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The 11th Hour

The 11th Hour
3
Platforms: PC
Publisher: Virgin Interactive
Developer: Trilobyte
Genres: Adventure / Point and Click
Release Date: 1995
Game Modes: Singleplayer

A haunted house themed puzzle-fest.

Virgin dazzled the gaming world with The 7th Guest, and since that time the burning question has gone forth, “When’s the damn sequel gonna be ready?” Four years later and here we have it. The story opens 70 years after the spirit of Henry Stauf was vanquished in T7G, but evil is once again afoot in the town of Harley. And wouldn’t you know it — Robin Morales, producer of television’s “Case Unsolved” has disappeared while investigating that evil.

You play dim-witted Carl Denning, investigative reporter for that very same show and the boyfriend of Robin. Packing a tiny GameBook computer, you head off to the Stauf Mansion to do battle with … puzzles.

Lots of them. Maybe I’m missing the point here, but I kept waiting for something scary to happen. This is, after all, the Mount Everest of haunted houses. But, no — the house is nice and quiet, with only a series of logic puzzles, beautifully conceived and frightfully difficult, to assault you.

The game is structured like a treasure hunt, played out over five hours, from 7 p.m. to midnight. Solving a puzzle reveals a clue to an object in the house; finding the right object rewards you with a high-resolution video snippet from the live-action back story. At the end of each hour, you play a game against Stauf himself (or his disembodied voice, at any rate), whose put-downs of your every unsuccessful gambit become irritating in a real hurry. With only your flashlight for illumination, you prowl the familiar preset pathways in search of objects and puzzles.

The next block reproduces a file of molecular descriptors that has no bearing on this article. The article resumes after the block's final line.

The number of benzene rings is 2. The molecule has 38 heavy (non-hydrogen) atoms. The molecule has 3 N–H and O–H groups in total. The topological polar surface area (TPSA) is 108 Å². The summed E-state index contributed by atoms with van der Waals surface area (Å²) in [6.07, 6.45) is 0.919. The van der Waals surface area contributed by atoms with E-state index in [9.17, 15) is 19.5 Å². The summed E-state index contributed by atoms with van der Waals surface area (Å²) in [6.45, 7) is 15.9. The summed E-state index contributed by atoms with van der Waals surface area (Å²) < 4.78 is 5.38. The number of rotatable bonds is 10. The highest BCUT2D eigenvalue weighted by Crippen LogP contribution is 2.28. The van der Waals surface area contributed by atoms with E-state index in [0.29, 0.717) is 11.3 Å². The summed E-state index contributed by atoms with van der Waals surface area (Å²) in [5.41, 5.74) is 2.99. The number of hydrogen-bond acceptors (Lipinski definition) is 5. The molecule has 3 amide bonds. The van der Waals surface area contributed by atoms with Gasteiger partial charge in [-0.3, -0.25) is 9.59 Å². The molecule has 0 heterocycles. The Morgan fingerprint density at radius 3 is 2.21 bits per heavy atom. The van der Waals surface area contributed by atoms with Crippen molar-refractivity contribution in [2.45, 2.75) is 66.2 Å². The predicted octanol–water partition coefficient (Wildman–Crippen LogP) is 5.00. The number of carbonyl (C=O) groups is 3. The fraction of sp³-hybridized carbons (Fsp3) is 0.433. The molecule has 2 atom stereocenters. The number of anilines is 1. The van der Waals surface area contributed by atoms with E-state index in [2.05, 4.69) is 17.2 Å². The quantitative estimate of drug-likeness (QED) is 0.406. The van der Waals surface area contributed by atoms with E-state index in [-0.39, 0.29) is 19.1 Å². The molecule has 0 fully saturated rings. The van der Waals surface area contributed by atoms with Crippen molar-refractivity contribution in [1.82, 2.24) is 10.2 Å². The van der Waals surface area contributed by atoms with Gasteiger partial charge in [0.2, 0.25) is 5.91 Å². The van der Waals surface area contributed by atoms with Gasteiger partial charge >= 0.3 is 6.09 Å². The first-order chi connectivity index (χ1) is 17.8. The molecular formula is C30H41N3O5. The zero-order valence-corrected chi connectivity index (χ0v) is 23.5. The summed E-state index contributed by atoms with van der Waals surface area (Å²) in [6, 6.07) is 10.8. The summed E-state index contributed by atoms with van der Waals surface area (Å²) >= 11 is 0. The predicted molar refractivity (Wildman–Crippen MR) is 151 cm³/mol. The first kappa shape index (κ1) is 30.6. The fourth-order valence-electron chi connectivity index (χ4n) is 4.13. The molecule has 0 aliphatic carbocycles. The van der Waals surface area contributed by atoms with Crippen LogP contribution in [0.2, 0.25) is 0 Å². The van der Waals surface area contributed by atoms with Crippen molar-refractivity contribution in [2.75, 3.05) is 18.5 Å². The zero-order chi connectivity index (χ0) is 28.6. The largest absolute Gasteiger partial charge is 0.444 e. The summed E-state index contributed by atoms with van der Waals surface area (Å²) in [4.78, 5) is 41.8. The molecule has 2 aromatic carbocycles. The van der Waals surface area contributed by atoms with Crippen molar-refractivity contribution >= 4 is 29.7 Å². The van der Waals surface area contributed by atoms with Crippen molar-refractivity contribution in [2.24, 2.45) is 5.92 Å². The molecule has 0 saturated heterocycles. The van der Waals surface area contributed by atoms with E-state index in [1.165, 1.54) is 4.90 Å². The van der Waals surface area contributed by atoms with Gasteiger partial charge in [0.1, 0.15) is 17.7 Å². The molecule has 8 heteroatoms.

6

One of the many puzzles from The 11th Hour.

The things that 11th Hour does right, it does superbly. The 3D renders are very well made; the musical soundtrack is nice, and there are even WAD files of the Stauf Mansion included on one of the discs for use with Doom, Doom II & Heretic! Novice puzzlers also get a helping hand with a techno-psychic ally, accessed through the GameBook.

But the negatives, including the lame movie script, and the no-way-to-escape-’em credit sequence, may prove infuriating for some. In the end, fans of T7G will find that the 11th Hour is an attractive but uninspired return to familiar territory – and probably not worth the four years it took to make.


System Requirements: 486DX2/66, 8 MB RAM, 4 MB HDD, MS-DOS 5.0


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